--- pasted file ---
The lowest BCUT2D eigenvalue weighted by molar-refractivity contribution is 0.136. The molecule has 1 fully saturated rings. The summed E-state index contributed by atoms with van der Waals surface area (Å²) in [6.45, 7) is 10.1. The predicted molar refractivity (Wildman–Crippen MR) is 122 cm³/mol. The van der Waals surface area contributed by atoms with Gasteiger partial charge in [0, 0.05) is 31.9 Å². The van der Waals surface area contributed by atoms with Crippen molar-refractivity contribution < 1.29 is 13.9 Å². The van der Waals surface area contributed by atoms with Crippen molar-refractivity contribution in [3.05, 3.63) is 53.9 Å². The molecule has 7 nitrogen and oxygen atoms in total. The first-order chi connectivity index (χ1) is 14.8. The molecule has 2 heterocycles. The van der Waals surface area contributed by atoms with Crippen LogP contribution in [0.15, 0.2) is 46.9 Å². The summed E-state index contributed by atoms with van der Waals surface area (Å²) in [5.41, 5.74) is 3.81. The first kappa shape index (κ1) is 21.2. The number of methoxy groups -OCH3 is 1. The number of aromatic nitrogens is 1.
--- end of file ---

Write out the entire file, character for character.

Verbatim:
The lowest BCUT2D eigenvalue weighted by molar-refractivity contribution is 0.136. The molecule has 1 fully saturated rings. The summed E-state index contributed by atoms with van der Waals surface area (Å²) in [6.45, 7) is 10.1. The predicted molar refractivity (Wildman–Crippen MR) is 122 cm³/mol. The van der Waals surface area contributed by atoms with Gasteiger partial charge in [0, 0.05) is 31.9 Å². The van der Waals surface area contributed by atoms with Crippen molar-refractivity contribution < 1.29 is 13.9 Å². The van der Waals surface area contributed by atoms with Crippen molar-refractivity contribution in [3.05, 3.63) is 53.9 Å². The molecule has 7 nitrogen and oxygen atoms in total. The first-order chi connectivity index (χ1) is 14.8. The molecule has 2 heterocycles. The van der Waals surface area contributed by atoms with Crippen LogP contribution in [0.15, 0.2) is 46.9 Å². The summed E-state index contributed by atoms with van der Waals surface area (Å²) in [5.41, 5.74) is 3.81. The first kappa shape index (κ1) is 21.2. The number of methoxy groups -OCH3 is 1. The number of aromatic nitrogens is 1.